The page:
Two names loom large in today’s news. Two names that ordinarily we wouldn’t think about together.
But, in the great struggle now unfolding before us for our nation’s future, it seems to me these two quintessential Americans are worth thinking about in light of each other.
The other is Dr Martin Luther King, Jr.
Jobs, of course, is in the headlines because of his decision to step down and retire from Apple, the company he co-founded, from which he later got fired, and to which he subsequently returned and resurrected.
Dr. King is in the news because of the opening of the King monument in Washington, D.C.
Other than being in the news at the same time, why might we think of these two very different Americans together?
I think they are icons of two essential but different and opposing aspects of American life. One is the individual and the other is our social reality.
It’s these two aspects of American life – the dignity and potential of individuals living free and the social reality, the rules by which we all agree to live and to which we all submit – that has always caused tension in American life. And this tension is becoming particularly acute today.
Jobs is, of course, the essence of what so many see what America is about. The rugged, free and creative individual. The intrepid entrepreneur.
His success story is a story of bucking the establishment and being his own man. As a college dropout, he and his colleague Steve Wozniak, with whom he started Apple, brought new technology to the American people that not only revolutionized our lives, but caused the corporate giant that supposedly controlled the computer business, IBM, to change itself.
King, on the other hand, is about America’s social reality. What are the rules we live by and what are the contours of the field of life on which rugged American individualists share and live their lives?
The American focus on the individual sometimes causes us to lose focus that man is a social creature as well as an individual. No man, in those famous words, is an island.
When 20-year-old Steve Jobs labored in his garage, building a computer, he was building a product to serve others. And those whose lives he made so much better as result of his labor and creativity compensated him and made him a wealthy man.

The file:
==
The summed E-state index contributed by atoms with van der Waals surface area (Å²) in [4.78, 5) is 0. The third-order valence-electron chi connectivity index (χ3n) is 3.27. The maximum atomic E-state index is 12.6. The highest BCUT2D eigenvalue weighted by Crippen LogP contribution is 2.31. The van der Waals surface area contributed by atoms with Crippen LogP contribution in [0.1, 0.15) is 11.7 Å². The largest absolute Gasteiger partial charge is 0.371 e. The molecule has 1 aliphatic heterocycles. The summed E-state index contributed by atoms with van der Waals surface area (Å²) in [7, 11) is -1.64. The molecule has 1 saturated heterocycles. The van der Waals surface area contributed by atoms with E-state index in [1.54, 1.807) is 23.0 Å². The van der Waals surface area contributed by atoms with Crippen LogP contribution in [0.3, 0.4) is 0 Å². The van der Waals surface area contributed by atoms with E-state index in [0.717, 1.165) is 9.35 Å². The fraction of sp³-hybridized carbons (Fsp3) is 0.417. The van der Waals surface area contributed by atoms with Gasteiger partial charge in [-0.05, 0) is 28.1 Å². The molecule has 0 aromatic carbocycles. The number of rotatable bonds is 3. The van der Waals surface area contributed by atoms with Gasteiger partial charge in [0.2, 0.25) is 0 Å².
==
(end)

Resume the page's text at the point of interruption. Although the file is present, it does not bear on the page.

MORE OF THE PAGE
As critical as it is for the individual human spirit to be free to create, that individual agrees to live with others by rules in a society that hopefully permits this to happen.
American history has been about the ongoing challenge of refining our understanding and acceptance of the eternal truths that enable men and women to live together freely and creatively.
Dr. King played a critical role in moving this nation along in this process. He helped the nation understand that these truths remained blurred if some, for bigoted reasons, could not participate and contribute. All suffer for the omission of even a few.
King pushed the nation to turn its eyes to the heavens so that truth might be perceived more clearly and, as result, our freedom enhanced.
This is our struggle in 2011. How do we understand the truths, the rules, by which we live better so that our social reality – our laws and our government – enhances rather than stifles our freedom and creativity?
And so we should also note that Steve Jobs was born to a college student, an unwed mother, who put him up for adoption. It was 1955, 18 years before Roe v. Wade.
Let’s us be thankful this young woman brought her child into the world. Where would we be today if not?
We still have many rules to fix.
Star Parker is president of CURE, Coalition on Urban Renewal and Education (urbancure.org), a national organization that addresses issues of race and poverty through an agenda of faith, personal responsibility and limited government. She is also author of three books.
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